A lot of people look at the 3D printing space as one that is quite miraculous. When they see objects being printed on these futuristic machines, they don’t stop to realize that each and every object has to be either scanned in, or modeled by a designer, prior to it becoming a tangible object. 3D modeling is providing those with innovative ideas, a means to make those ideas come to life, not only on a computer screen, but as real-world objects as well, thanks to 3D printing.
There are many modeling software packages out there, all relatively similar as far as how they work. Traditionally, 3D printed objects are modeled into STL files using triangles. These triangle meshes can then be sliced, and objects can then be printed on a 3D printer. However, triangles can be limiting.
When we print photographs, diagrams, or other objects on 2-dimensional desktop printers, everything is broken down into tiny dots, called pixels. These tiny pixels are so small, that when combined with one another they make photographs which the human eye sees as a complete picture. We don’t look at photos and start picking out each individual pixel. Instead we see the photograph as a whole.
A Polish company called Zmorph, who recently announced the Zmorph 2.0, the first multifiunctional, flexible and low-cost device for just about all additive and subtractive printing, is trying to change the 3D modeling space using a rather interesting approach. Today the company has launched an updated version of their Voxelizer software, which allows designers to model with 3D pixels (voxels) rather than triangles. This allows the designers to actually model each and every dot that the 3D printer prints.
“Unlike typical 3D modelling software which are focused only on creating exterior shapes, Voxelizer allows the modelling of volume as well as shape – making it suitable for printing from medical scans and other uses where volume is an essential property of the printed object,” explained Zmorph.
The software is compatible with any 3D printer which is related to the open source RepRap movement. This means Makerbot, Ultimaker, and other brands that originated from the RepRap movement are compatible with this new software. Beyond 3D printing, the software can also be used for many subtractive manufacturing methods such as milling and laser cutting. However, one area where Zmorph thinks this software will go to great use is that of the medical modeling field.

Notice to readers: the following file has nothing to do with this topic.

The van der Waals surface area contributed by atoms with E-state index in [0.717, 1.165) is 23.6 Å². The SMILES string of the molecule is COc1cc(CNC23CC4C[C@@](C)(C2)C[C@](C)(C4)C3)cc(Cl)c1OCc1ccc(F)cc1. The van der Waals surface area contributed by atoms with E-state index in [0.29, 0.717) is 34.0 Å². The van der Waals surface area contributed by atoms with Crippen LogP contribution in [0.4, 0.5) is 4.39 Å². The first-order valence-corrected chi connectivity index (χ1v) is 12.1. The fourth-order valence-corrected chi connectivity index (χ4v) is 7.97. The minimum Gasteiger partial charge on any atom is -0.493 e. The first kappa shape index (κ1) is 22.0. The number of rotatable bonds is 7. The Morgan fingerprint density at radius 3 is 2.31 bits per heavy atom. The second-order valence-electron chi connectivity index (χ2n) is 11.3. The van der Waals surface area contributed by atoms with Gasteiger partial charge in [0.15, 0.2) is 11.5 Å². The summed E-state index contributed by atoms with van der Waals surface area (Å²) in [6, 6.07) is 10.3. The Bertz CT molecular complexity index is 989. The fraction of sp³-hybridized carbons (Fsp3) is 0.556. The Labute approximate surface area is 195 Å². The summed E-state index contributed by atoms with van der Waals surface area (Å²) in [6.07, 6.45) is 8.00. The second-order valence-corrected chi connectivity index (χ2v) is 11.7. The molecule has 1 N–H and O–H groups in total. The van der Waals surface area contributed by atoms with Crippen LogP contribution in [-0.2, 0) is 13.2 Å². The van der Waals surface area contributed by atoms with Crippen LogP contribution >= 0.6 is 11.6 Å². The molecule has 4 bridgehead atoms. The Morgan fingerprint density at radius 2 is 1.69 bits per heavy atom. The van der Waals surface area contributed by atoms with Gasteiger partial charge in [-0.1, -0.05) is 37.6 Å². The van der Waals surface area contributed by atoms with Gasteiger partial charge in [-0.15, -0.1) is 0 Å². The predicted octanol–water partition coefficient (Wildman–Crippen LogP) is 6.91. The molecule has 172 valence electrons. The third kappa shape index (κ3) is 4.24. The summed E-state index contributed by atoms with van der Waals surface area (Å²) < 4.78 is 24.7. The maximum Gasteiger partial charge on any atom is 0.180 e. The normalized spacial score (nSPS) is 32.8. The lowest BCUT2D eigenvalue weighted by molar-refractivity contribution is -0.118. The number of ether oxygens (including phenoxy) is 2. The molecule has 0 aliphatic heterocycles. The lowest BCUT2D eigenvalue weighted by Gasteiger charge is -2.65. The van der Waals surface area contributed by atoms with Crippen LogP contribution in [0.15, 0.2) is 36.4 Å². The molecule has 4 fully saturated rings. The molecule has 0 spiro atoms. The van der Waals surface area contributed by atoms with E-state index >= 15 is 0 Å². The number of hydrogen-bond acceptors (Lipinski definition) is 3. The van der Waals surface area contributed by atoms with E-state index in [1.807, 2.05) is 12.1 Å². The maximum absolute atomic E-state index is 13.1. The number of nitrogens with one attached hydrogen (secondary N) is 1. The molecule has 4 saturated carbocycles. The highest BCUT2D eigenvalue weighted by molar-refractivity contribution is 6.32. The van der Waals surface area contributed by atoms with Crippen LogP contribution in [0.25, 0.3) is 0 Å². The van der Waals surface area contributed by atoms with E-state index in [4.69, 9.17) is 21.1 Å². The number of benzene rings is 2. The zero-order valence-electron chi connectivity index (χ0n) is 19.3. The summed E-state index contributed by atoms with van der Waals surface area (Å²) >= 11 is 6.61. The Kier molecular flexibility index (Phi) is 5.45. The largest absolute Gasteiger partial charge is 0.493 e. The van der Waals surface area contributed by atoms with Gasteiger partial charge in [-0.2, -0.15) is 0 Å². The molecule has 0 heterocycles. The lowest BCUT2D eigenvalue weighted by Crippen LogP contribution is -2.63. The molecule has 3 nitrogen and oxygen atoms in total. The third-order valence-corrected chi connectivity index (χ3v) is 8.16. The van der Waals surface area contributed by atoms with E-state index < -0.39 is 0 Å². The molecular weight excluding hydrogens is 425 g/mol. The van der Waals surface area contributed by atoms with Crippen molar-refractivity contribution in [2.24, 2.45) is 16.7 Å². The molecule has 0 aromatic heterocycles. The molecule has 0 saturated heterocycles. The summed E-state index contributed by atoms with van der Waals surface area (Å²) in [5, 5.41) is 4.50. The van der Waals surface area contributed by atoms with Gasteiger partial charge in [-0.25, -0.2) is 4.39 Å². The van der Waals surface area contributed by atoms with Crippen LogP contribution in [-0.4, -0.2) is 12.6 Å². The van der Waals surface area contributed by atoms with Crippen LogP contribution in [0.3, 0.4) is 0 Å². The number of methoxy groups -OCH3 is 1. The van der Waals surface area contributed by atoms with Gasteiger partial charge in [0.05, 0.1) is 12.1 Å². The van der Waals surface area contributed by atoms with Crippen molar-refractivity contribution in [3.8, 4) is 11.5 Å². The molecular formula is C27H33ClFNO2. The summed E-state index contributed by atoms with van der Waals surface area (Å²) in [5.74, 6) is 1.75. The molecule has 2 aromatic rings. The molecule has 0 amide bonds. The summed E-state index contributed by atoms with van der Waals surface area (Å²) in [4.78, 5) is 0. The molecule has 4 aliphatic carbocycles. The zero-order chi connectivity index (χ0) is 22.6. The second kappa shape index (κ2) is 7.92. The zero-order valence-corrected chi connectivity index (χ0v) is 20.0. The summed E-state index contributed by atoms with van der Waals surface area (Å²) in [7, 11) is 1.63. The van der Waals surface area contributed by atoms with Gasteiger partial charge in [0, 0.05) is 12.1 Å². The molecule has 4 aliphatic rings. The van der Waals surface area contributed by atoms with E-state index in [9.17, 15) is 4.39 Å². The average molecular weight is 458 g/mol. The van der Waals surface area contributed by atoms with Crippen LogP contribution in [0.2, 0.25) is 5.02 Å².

Voxelizer is compatible with DICOM medical imaging techniques, including MRI. This means that medical professionals can take an MRI and then create a 3D print using this software. Voxelizer, because of the use of these 3D pixels, allows professionals to take the scanned data, and incorporate different volumes into objects prior to printing them. This makes it possible to print both hard and soft tissues on medical models (i.e. both bone and muscle, or bone and cartilage). Zmorph believes that this will lead to a more mainstream use of medical prototyping because the software can be used on affordable FFF based 3D printers as opposed to $100,000+ machines that most hospitals and doctors have needed to use in the past.
Some of the other new features on Voxelizer’s 1.0 update are as follows:
- A new user interface, making it easier to work with the software.
- A new engine which is 4 times faster at creating voxelized objects.
- Manipulating and editing object models using 3D filters such as selective thickening and strengthening – allowing creators to change the properties of an object as well as delivering a better quality printed object.
- The ability to import STL files and convert them into voxels.
- Compatible with both single and dual head extruders for plastic, rubber and nylon as well as ZMorph’s custom menu tools for cake, chocolate and ceramics, head for 2D and 3D CNC milling as well as laser cutting.
“Our vision at ZMorph is to look beyond just 3D printing technology, and to see how intelligent fabrication can be used to make high-end processes accessible to many more people”, said Przemek Jaworski, founder and CEO of ZMorph. “We have deliberately made our Voxelizer software compatible with a wide range of printers so that as many creators as possible can understand the advantages that voxel modelling can bring to their creations. The other huge advantage it has is that it opens the possibility of using tools like CNC milling and engraving, so that creators are not limited to simple additive printing. We hope that this new version of Voxelizer helps to inspire more people to use these new technologies, and help our community grow”.
It should be interesting to see how this new software catches on among hobbyist as well as professionals in the medical field. If it can do what Zmorph claims it can do, this could be a major breakthrough, allowing all sorts of medical professions to begin using 3D printing in order to create helpful medical models. We have seen so many times in the past, where 3D printed medical models have literally saved an individual’s lives.
What do you think? Have you downloaded and tried out Voxelizer yet? Let us know what you think in the Voxelizer forum thread on 3DPB.com.